No, not me. I’m a ruff an tumble sort of fellow. Except when I am sick (like now) and want some mothering. Oh well, such is life.
The sensitive kind I am referring to is a new Gemini Planet Imager (GPI) camera that was installed on the 8-meter Gemini South telescope. Perhaps they need to stop naming everything Gemini, it could get redundant (get it? Gemini? The Twins? Redundant! Oh, I still slay me).
According to the GPI website: “GPI is an extreme adaptive-optics imaging polarimeter/integral-field spectrometer, which will provide diffraction-limited data between 0.9 and 2.4 microns. The system will provide contrast ratios of 10^7 on companions at separations of 0.2-1 arcsecond in a 1-2 hour observation.” Which means it is a really sensitive camera.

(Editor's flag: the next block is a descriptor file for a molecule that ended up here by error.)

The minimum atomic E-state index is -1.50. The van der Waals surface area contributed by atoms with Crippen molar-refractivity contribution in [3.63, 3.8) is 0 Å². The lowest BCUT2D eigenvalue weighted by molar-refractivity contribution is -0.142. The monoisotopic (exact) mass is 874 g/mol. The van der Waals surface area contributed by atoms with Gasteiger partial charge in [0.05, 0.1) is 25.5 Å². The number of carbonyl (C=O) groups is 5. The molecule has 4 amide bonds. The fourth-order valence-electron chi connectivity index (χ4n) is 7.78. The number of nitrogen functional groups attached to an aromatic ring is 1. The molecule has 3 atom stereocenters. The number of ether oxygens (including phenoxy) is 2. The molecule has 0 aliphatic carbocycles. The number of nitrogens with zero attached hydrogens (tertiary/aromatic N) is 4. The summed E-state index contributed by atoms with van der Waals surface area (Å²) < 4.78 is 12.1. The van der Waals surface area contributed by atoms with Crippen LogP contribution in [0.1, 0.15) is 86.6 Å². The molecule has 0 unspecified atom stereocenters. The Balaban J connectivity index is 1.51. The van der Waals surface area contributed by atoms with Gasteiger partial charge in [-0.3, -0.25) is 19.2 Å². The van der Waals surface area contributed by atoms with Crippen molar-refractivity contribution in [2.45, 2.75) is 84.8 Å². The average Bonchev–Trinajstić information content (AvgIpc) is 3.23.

What is even more amazing is that the GPI was built at the American Museum of Natural History, not NASA or any other space agency.
So what can this new camera do? The image above (processed by Christian Marois, NRC Canada) is our first actual real image of an exoplanet! This is the first direct method that scientists have to confirm the existence of exoplanets. Before, exoplanets were inferred from data.
It sort of looks like IBM’s images of atoms. Although IBM has the ability to manipulate atoms to forming cool pictures (and even movies), I don’t think that we will have that much sway over planetary objects.
– Ex astris, scientia –
I am and avid amateur astronomer and intellectual property attorney in Pasadena, California and I am a Rising Star as rated by Super Lawyers Magazine. As a former Chief Petty Officer in the U.S. Navy, I am a proud member of the Armed Service Committee of the Los Angeles County Bar Association working to aid all active duty and veterans in our communities. Connect with me on Google +